Crisis looms in Osun •Communities poise for war over merger of schools •There’s no opposition from any community —Govt


RaufSola_923931784There is a looming crisis in the education sector in Osun State, as the state government was concludes plans to merge schools in the state together.But the government has refuted such a claim, saying the merger plan has been well received.

Sunday Tribune gathered that the new policy has started generating tension in the education sector of the state. The new arrangement, the source said, had made some school principals to resign their appointments, following their demotions.

According to a source  “the merger affected some of the principals whose schools have been merged, elevated or relegated and they could no longer continue with their new status, hence some of them are now vice principals.”

It was reliably gathered that communities and missions were poised for war with the government. Some old students of the merged schools are threatening to take legal actions against the government for cancellation of their alma maters and seek legal justification for what they described as “irrational and abnormal educational policy in the state.”

Sunday Tribune reliably gathered that some of the schools that would be affected by the merger include some primary schools, secondary schools and tertiary institutions in the state. Some of the secondary schools include: Osogbo Grammar School; Methodist High School, Ilesha; Fakunle Comprehensive Grammar School, Osogbo and some other notable secondary schools in the state.

Also to be affected are the campuses of Osun State University in Ikire, Ipetu-Ijesa, Ejigbo and Okuku. The university which was established on collegiate operations in the three geo-political zones of the state, by former Governor Olagunsoye Oyinlola with a provost as the head of each campus is said to be financially and administratively tasking by the current government of the state.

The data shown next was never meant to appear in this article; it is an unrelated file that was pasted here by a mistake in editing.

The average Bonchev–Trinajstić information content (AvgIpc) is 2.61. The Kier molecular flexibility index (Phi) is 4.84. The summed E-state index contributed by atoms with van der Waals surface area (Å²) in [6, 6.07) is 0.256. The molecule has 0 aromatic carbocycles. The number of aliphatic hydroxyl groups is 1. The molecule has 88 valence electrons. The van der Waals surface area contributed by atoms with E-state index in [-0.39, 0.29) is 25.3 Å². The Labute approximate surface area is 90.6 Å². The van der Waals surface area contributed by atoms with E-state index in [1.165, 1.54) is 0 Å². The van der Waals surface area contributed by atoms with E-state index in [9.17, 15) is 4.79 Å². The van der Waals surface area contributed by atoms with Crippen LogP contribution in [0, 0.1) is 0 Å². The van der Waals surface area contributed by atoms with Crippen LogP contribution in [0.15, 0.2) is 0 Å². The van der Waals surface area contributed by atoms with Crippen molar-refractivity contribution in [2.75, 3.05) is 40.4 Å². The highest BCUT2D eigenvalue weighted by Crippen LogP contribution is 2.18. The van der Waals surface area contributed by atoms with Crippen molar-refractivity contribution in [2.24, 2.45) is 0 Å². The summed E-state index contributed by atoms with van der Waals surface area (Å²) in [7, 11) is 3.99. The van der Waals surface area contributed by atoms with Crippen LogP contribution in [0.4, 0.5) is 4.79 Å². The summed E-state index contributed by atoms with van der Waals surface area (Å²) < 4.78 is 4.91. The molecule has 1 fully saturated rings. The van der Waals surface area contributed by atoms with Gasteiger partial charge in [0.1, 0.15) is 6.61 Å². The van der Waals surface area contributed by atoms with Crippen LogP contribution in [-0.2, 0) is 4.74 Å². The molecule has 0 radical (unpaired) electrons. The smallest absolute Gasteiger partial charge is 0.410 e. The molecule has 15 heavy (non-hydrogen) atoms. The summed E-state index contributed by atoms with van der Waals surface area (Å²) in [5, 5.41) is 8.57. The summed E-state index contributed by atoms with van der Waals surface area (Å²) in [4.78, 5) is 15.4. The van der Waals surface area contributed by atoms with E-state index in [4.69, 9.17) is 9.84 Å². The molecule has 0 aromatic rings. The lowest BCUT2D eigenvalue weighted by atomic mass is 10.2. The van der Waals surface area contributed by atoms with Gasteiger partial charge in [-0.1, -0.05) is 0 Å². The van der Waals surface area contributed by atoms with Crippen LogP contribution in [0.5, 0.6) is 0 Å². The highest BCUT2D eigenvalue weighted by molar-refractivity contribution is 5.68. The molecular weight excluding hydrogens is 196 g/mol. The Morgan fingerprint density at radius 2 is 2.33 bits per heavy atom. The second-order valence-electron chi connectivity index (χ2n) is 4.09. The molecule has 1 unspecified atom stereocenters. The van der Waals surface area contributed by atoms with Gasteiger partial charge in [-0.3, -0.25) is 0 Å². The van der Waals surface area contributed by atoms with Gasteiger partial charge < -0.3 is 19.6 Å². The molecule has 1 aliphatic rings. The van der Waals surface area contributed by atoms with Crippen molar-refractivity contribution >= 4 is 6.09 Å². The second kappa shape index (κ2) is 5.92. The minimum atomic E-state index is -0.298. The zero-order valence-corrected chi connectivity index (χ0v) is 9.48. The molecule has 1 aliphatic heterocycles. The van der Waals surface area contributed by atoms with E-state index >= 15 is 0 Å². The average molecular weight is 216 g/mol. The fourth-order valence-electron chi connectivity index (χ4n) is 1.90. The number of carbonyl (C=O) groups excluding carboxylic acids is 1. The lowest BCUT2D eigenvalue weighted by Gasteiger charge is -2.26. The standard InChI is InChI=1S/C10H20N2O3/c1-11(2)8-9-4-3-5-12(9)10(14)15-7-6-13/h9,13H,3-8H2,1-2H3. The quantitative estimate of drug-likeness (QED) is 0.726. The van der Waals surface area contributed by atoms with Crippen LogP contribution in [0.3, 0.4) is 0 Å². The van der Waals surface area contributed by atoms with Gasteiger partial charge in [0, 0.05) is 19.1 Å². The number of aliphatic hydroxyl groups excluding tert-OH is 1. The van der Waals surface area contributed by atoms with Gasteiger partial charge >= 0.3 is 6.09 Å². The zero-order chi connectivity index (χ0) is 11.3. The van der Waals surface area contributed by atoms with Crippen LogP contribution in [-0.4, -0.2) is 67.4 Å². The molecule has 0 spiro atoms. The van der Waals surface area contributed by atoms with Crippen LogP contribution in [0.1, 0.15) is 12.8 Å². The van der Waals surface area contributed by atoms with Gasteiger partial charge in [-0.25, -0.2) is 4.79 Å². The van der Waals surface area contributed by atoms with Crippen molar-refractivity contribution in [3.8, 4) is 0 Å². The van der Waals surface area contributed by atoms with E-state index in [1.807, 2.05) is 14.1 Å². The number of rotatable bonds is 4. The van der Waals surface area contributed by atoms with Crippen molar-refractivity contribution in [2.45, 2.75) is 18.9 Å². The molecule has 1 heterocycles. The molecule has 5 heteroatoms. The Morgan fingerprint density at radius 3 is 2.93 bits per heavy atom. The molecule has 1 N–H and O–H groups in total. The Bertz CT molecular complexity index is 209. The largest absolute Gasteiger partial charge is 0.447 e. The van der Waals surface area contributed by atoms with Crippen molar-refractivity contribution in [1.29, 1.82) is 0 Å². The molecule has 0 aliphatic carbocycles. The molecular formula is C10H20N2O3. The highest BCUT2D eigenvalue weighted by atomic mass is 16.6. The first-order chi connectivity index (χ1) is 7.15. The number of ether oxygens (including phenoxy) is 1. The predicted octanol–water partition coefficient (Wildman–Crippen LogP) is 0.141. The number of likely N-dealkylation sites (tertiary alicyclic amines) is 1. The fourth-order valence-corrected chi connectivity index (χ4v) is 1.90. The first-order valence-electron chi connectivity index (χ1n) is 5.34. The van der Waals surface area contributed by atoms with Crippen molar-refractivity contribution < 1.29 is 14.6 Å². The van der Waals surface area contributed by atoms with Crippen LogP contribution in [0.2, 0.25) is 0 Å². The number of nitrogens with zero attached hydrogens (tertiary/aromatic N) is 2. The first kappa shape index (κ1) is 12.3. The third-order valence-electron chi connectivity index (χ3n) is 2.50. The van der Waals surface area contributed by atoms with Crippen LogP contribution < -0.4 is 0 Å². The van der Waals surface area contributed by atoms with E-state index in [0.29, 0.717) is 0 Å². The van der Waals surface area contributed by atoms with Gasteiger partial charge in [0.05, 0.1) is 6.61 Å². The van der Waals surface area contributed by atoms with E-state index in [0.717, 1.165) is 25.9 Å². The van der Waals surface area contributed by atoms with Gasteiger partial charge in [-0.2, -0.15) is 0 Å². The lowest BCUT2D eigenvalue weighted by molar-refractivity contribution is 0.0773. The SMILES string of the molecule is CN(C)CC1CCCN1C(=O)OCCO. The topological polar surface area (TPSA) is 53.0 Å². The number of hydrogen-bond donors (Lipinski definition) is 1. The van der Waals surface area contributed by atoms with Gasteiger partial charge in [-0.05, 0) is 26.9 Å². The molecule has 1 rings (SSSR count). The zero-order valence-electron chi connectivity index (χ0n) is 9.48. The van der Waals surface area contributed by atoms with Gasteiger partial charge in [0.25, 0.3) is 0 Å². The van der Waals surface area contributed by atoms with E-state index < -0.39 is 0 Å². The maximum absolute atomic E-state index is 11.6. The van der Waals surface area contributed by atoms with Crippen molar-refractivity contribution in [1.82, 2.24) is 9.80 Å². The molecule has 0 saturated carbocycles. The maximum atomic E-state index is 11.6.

The campuses, according to findings by Sunday Tribune, will soon be regarded as faculties which will be headed by deans, but not by provosts.

Also, as a result of the merger, primary and post-primary students who should have resumed for the commencement of the 2013/2014 academic session could not resume last Monday. The holiday was extended by two weeks.

Sources in the State Ministry of Education disclosed that the government had been moving round the state, holding meetings with traditional rulers and stakeholders in the education sector to convince them on reasons why some of the schools were to be merged.

By the new arrangement, students will run a 4 – 3 – 3 system of education. Primary school pupils, the source explained, will be running the “primary stream as elementary schools, while Junior Secondary Schools (JSS) have been proscribed for a middle school.” The middle class includes primary 5 and 6; and J.S.S. 1 – 3; while the senior secondary Schools will be regarded as high schools.

An ex-student of Ilesa Grammar School, Mr. Oludare Ojomuyiwa who spoke with Sunday Tribune queried the state government’s policy. “Why should the educational structure of the state be different from other parts of the country? Where do we have elementary school, middle school and high school in Nigeria?” He queried.

Commenting on the plan by some communities to oppose the merger of schools in Osun, the state Commissioner for Information and Strategy, Mr Sunday Akere said “There is no opposition from any community on the re-classification of schools by the government.”

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